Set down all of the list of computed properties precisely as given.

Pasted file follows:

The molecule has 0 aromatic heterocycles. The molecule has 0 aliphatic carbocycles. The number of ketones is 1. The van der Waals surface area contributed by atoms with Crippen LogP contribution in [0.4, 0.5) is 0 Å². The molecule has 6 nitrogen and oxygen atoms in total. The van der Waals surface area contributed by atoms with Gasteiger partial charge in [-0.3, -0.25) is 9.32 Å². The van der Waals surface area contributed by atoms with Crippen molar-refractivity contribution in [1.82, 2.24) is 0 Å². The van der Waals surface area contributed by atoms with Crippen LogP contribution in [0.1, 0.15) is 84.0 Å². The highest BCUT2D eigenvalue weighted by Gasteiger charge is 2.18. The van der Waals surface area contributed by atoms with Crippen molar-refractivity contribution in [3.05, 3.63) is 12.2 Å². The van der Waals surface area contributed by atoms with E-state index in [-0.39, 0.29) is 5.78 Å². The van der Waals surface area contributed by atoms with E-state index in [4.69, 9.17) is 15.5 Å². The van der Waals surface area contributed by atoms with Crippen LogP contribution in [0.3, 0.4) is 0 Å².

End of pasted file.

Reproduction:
The molecule has 0 aromatic heterocycles. The molecule has 0 aliphatic carbocycles. The number of ketones is 1. The van der Waals surface area contributed by atoms with Crippen LogP contribution in [0.4, 0.5) is 0 Å². The molecule has 6 nitrogen and oxygen atoms in total. The van der Waals surface area contributed by atoms with Gasteiger partial charge in [-0.3, -0.25) is 9.32 Å². The van der Waals surface area contributed by atoms with Crippen molar-refractivity contribution in [1.82, 2.24) is 0 Å². The van der Waals surface area contributed by atoms with Crippen LogP contribution in [0.1, 0.15) is 84.0 Å². The highest BCUT2D eigenvalue weighted by Gasteiger charge is 2.18. The van der Waals surface area contributed by atoms with Crippen molar-refractivity contribution in [3.05, 3.63) is 12.2 Å². The van der Waals surface area contributed by atoms with E-state index in [-0.39, 0.29) is 5.78 Å². The van der Waals surface area contributed by atoms with E-state index in [4.69, 9.17) is 15.5 Å². The van der Waals surface area contributed by atoms with Crippen LogP contribution in [0.3, 0.4) is 0 Å².